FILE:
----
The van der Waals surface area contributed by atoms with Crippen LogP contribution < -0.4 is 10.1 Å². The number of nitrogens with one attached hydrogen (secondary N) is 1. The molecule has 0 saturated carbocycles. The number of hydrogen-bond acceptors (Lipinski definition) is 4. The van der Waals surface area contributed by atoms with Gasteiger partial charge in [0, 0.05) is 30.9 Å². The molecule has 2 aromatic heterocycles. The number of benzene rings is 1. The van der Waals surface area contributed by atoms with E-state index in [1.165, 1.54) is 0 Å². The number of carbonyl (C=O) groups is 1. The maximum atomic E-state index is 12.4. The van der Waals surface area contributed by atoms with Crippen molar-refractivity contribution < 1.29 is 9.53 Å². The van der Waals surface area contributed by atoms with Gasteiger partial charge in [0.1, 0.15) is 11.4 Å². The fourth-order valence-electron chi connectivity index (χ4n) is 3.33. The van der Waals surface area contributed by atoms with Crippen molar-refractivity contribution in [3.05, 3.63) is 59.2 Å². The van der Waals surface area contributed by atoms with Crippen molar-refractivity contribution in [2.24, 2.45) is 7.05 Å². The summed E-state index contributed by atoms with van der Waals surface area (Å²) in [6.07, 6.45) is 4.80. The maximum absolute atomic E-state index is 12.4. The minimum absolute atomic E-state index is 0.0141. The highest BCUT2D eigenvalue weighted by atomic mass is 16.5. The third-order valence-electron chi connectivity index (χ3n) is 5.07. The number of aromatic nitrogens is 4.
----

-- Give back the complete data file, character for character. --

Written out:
The van der Waals surface area contributed by atoms with Crippen LogP contribution < -0.4 is 10.1 Å². The number of nitrogens with one attached hydrogen (secondary N) is 1. The molecule has 0 saturated carbocycles. The number of hydrogen-bond acceptors (Lipinski definition) is 4. The van der Waals surface area contributed by atoms with Gasteiger partial charge in [0, 0.05) is 30.9 Å². The molecule has 2 aromatic heterocycles. The number of benzene rings is 1. The van der Waals surface area contributed by atoms with E-state index in [1.165, 1.54) is 0 Å². The number of carbonyl (C=O) groups is 1. The maximum atomic E-state index is 12.4. The van der Waals surface area contributed by atoms with Crippen molar-refractivity contribution < 1.29 is 9.53 Å². The van der Waals surface area contributed by atoms with Gasteiger partial charge in [0.1, 0.15) is 11.4 Å². The fourth-order valence-electron chi connectivity index (χ4n) is 3.33. The van der Waals surface area contributed by atoms with Crippen molar-refractivity contribution in [3.05, 3.63) is 59.2 Å². The van der Waals surface area contributed by atoms with Crippen molar-refractivity contribution in [2.24, 2.45) is 7.05 Å². The summed E-state index contributed by atoms with van der Waals surface area (Å²) in [6.07, 6.45) is 4.80. The maximum absolute atomic E-state index is 12.4. The minimum absolute atomic E-state index is 0.0141. The highest BCUT2D eigenvalue weighted by atomic mass is 16.5. The third-order valence-electron chi connectivity index (χ3n) is 5.07. The number of aromatic nitrogens is 4.